Medicine shortage looms over COVID-19-hit Europe

Medicine shortage looms over coronavirus-hit Europe

The Shortage of medicine used to battle the symptoms of COVID-19 massively hits Europe

As the world awaits the coming of coronavirus vaccine, medicines used to deal with the symptoms of the disease are increasingly in critically short supply in Europe, the worst-hit continent.

From sedatives needed to intubate patients struggling to breathe to anti-malarial drugs heavily backed by US President Donald Trump, the COVID-19 pandemic is eating up stocks. The European Medicines Agency said on Monday that the “continued availability of medicines, in particular those used for patients with COVID-19, is of critical concern for EMA”.

“Some EU Member States have indicated that they are starting to see shortages of certain medicines used for patients with COVID-19 or are expecting such shortages to occur very soon,” the Amsterdam-based regulator said in a statement.

Europe is the continent most heavily affected by the disease with more than 50,000 deaths so far, and the strain is showing on hospitals dealing with a wave of patients suffering from coronavirus.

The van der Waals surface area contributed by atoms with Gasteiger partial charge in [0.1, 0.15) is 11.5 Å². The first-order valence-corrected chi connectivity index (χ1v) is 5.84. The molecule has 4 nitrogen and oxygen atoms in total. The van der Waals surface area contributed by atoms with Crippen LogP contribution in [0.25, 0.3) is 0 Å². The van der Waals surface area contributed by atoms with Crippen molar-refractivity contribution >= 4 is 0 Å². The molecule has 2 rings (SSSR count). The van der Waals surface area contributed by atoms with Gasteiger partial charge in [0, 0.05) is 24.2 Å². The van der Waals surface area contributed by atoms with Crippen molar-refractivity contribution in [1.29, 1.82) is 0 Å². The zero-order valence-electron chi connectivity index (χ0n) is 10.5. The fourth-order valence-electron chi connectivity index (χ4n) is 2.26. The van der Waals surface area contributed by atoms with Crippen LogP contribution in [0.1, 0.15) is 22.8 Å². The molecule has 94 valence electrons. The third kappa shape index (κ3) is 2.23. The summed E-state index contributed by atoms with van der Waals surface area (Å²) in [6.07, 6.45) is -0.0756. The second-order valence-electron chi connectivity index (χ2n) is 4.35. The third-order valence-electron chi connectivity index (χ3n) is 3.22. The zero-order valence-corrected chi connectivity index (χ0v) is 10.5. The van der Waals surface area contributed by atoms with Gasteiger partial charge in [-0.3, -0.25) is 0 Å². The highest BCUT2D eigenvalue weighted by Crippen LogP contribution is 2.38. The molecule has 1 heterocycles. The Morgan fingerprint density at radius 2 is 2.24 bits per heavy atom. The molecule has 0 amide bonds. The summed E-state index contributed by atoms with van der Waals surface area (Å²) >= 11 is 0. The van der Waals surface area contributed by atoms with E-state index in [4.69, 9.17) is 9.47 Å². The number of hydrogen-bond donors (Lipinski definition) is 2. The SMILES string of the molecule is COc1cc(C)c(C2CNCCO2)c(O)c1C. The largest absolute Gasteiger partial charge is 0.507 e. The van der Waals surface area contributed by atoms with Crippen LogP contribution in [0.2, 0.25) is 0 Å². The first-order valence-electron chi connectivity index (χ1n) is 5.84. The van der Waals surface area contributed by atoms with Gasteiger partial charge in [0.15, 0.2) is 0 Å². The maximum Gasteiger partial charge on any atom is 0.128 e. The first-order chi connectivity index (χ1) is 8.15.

Nine major European hospitals launched an appeal for help at the end of March, asking for international cooperation to guarantee a steady supply of medicines for the disease. They warned in particular of a shortage of vital drugs for the resuscitation of patients including muscle relaxants, sedatives and painkillers, which are being used up rapidly with “insufficient or non-existent” restocking because of the pandemic.

The situation led the EMA to take urgent measures under which each pharmaceutical company must report directly to the agency to speed up communications between the industry and the EU on shortages. The EMA said an existing committee on medicine shortages caused by major events, which includes the European Commission and relevant authorities in each EU country, would also look at how to guarantee supplies.

– ‘Unheard of’ demand –
In France, Prime Minister Edouard Philippe admitted there was “very strong tensions” over certain medicines needed in resuscitation and intensive care units because of an “unheard of” demand. The same is true in Spain where the national regulator said there were “one-off tensions” over the supply of certain medicines used in intensive care, especially sedatives for intubation.

To deal with the problems health agencies have in some cases allowed medicines to be used outside their normal usage, for example, veterinary medicines which use the same active substance as drugs for humans.



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